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Bottle Piano

 

Today's Snack: Since we're working with bottles today, why not have a special treat that reminds us of yesteryear: milk in a bottle! Many grocery stores offer organic milk in returnable glass bottles, and it's rich and creamy. They have flavors such as chocolate and orange, too. Pair your delicious, ice-cold bottled milk with a couple of graham crackers.

 

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Supplies:

Glass bottles or jars: same size is best, and 8 would be great

Pitcher and access to water

Masking tape

Food coloring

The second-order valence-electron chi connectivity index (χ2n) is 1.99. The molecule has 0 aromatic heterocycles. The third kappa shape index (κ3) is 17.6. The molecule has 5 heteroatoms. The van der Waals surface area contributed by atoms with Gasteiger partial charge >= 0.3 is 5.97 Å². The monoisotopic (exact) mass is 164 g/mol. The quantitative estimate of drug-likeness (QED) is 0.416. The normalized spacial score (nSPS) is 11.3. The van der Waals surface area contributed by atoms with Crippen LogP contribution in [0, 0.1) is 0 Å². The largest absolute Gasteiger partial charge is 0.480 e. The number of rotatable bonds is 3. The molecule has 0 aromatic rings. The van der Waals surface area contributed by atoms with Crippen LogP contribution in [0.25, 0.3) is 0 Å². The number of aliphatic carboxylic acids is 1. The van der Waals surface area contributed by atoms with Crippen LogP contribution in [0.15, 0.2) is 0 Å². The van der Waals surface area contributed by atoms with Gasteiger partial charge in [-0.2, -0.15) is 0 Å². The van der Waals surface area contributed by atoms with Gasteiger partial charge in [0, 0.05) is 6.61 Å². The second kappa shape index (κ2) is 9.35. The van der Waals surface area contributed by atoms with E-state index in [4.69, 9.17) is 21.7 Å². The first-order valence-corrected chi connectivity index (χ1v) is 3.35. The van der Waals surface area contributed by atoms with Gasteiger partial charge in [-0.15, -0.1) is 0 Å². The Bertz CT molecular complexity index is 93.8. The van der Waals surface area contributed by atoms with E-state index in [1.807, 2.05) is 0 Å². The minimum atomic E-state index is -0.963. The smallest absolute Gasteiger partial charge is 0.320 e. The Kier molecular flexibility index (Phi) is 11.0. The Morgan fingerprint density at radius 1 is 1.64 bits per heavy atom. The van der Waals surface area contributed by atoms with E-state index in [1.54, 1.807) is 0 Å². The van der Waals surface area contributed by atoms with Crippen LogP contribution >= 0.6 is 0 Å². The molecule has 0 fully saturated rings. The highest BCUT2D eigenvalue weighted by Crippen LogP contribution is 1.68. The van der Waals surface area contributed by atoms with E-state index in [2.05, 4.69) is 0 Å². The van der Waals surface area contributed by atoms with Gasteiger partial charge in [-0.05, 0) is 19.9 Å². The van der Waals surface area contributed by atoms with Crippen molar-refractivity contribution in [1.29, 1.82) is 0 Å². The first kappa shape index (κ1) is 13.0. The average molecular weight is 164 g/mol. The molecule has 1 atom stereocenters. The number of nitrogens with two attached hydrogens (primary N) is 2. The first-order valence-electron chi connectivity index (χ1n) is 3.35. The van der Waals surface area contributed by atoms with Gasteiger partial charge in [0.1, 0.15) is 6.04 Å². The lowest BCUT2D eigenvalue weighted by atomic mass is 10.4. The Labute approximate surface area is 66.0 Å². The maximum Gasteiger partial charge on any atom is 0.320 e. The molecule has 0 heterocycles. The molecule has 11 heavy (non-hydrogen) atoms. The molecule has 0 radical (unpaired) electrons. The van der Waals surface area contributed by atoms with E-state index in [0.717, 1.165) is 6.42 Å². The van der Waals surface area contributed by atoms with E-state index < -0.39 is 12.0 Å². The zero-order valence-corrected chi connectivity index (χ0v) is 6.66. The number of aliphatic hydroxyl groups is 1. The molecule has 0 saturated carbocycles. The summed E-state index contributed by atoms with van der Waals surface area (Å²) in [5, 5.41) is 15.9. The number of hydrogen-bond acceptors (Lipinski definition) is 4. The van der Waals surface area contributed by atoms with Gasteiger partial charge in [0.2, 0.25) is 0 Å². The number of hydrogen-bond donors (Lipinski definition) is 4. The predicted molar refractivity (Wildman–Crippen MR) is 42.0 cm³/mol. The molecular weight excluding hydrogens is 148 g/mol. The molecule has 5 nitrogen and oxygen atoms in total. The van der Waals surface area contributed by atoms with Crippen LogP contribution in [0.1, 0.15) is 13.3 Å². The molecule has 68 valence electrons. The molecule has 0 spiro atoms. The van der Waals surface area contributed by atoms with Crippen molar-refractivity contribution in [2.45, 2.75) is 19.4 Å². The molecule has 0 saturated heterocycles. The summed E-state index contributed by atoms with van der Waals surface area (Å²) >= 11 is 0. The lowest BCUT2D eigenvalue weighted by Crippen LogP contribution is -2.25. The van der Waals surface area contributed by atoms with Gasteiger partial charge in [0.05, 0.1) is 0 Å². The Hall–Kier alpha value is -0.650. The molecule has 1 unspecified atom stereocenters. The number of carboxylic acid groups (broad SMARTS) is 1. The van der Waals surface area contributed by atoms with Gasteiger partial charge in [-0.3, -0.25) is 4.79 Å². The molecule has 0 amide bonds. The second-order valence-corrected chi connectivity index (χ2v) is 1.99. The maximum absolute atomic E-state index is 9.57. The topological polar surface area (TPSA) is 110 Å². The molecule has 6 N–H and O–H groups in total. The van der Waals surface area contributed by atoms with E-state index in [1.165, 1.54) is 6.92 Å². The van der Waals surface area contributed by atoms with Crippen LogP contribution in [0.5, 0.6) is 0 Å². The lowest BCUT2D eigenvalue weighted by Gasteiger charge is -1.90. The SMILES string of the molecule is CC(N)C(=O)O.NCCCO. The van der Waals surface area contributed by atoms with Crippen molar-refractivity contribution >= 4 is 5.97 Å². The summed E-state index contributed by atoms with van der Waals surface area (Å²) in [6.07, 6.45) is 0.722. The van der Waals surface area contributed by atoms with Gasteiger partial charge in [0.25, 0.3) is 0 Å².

Thin masking tape | spoon

 

 

1.      Collect as many glass bottles or jars as you can.

 

2.      Pour different amounts of water into each jar.

 

3.      Mark the water levels of notes you like with masking tape.

 

4.      Add food coloring to make the jars look pretty.

 

5.      Tap each bottle with a spoon. Make a melody!

 

6.      Experiment. If you want a higher note, do you add more water, or pour some of the water out?

 

An "octave" is an eight-note scale that is central to most Western music. See how that word starts with an "oct-" as a prefix, the same as an octopus (eight-legged sea creature) or an octagon (eight-sided figure)? You can remember that "octave" means eight notes because of that helpful prefix.

 

It'll be challenging, but see if you can make an octave out of the different levels of water in your jars.

 

By Susan Darst Williams www.AfterSchoolTreats.com Music 02 2010

 

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